The city of Montreal has a population of 1,7 million inhabitants and 780,000 households. A large proportion of the citizens, 64.2%, is tenants as opposed to owners, which helps to keep the rent relatively low in comparison to other Canadian cities. To qualify the various types of housing, the city illustrates a 'housing continuum' which goes from 'shelter', to 'social and community housing', to 'affordable rental housing' and 'affordable ownership' and finishes with 'ownership' and 'private rental units', being the most expensive type of units. The strategy targets the range between social and community housing and affordable ownership.
A typical and representative housing typology in Montréal, is that of the so-called ‘plexes’. They make up for about 50% of the housing stock. This typology consists of apartment buildings with 2 to 6 units, where the owners usually live in the ground floor apartment with access to a backyard (and perhaps basement) and rent out the other apartments, rendering a higher level of maintenance of the rental units.
In regard to social housing numbers, about 7 % of the total housing stock consists of social housing. The amount of households on waiting lists are about three times higher than the number of available social housing units, resulting in increased pressure on affordable rental apartments. Most “public” housing is 100 % subsidised and owned by the city, reserved for low or no-income households.
Community housing in Montréal is a collective name for ‘non-profit housing’ and ‘cooperative housing’. Both include a mix of clienteles, but the maintenance and upkeep of the housing is organised differently in each. Where the maintenance in non-profit housing is managed by an external non-profit organisation, the management of the cooperative housing is organised by the residents themselves. Both types of community housing are eligible for a rent supplement program, meaning that up to 50 % of the residents are partly subsidised according to their household income and the rest of the residents pay slightly below market rent.
What both categories of community housing have in common, is that there is a real social mix within the projects partly because of this rent structure. Additionally, in the co-op, members are required to participate in the co-op’s governance.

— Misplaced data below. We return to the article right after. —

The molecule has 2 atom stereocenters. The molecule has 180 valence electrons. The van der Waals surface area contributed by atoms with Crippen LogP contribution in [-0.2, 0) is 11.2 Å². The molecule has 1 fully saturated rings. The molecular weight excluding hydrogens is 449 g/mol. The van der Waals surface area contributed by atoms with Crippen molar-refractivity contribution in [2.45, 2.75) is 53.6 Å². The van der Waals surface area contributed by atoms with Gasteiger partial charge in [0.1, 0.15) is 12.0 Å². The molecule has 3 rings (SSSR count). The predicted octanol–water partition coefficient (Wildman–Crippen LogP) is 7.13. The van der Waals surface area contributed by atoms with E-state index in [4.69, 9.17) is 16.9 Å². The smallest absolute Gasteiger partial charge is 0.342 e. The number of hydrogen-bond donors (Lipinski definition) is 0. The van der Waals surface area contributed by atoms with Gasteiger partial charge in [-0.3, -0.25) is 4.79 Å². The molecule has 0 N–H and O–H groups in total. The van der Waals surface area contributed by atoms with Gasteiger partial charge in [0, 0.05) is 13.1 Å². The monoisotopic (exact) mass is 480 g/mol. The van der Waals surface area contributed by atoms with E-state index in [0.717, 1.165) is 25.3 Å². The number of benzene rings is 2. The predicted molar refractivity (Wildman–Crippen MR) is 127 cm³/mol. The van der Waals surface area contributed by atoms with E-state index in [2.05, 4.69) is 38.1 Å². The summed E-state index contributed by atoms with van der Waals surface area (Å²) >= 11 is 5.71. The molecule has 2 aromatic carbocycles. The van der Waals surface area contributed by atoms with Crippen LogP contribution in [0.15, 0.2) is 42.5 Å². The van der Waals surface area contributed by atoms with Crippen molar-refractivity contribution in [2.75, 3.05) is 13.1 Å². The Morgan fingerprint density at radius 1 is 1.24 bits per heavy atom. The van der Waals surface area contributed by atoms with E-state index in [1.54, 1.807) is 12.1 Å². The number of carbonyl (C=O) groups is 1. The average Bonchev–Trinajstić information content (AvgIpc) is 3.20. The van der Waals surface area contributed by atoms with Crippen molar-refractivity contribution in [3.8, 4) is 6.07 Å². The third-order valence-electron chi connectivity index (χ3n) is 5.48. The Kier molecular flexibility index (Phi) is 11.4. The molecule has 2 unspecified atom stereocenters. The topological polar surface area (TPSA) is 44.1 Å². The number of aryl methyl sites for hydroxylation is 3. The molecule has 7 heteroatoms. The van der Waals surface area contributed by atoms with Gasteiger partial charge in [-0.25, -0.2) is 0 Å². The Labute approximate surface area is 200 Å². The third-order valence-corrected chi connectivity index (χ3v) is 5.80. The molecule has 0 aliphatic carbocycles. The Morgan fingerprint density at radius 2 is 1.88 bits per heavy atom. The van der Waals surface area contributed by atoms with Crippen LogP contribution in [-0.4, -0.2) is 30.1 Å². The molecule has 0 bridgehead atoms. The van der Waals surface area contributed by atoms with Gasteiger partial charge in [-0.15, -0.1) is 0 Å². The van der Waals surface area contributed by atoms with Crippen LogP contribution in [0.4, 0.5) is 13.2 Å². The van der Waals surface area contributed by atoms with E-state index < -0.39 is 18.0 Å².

Community housing is developed by groups of citizens with help from specialists known as les 'Groupes de resources techniques' (Technical Resource Groups). GRTs are non-profit organisations who, unlike private developers, do not invest their own funds in projects. Instead, they work within the framework of the AccèsLogis Québec program, under which development cost are shared between the provincial and municipal governments and also by the group of residents (either a co-op or non-profit) who will contract a mortgage for the remaining portion of the budget. There are currently 4 non-profit developers recognised by the city of Montréal. Social and community housing is also developed by the Montréal Municipal Housing Office.
In 2005, the executive committee adopted the Strategy for the Inclusion of Affordable Housing in New Residential Projects. This strategy is not enforceable by law, but works solely on a voluntary basis. The main objectives of the strategy are to maintain a social mix by encouraging the inclusion of affordable units, and to support the production of affordable housing. The city’s target is 30% affordable housing (15% social and community housing, 15% private affordable housing). The strategy is applied to every project of 100 units or more that entails changes in density, height or use. The calculation is based on the gain in gross buildable floor area. After public consultation, an agreement is reached between the developer, the city and the borough.
The most common scenario is one in which the developer sells a parcel of land on which an affordable housing project can be built with a gross buildable floor area equivalent to 15% of the gross buildable floor area of the entire project, to a cooperative, a non-profit housing group or the city, at a reduced price of 12,000 CAD/unit. For the affordable component, the developer agrees to sell or rent out 15% of the private units at or below a predetermined price. Depending on the market sector, a financial guarantee is required for each social, community and private affordable unit. If on-site inclusion is not relevant or possible, the deal may provide for an off-site inclusion. If the city, the developer and the borough agree that this is not possible, there will be a cash contribution from the developer for an amount corresponding to 20% of the value of the on-site inclusion. This, however, is a less attractive option because the objective of the Strategy is to build a mixture of housing types on the site.
Picture: Visual presentation of the housing continuum.
Realising a large stock of affordable housing in a situation where the city does not have any ownership is possible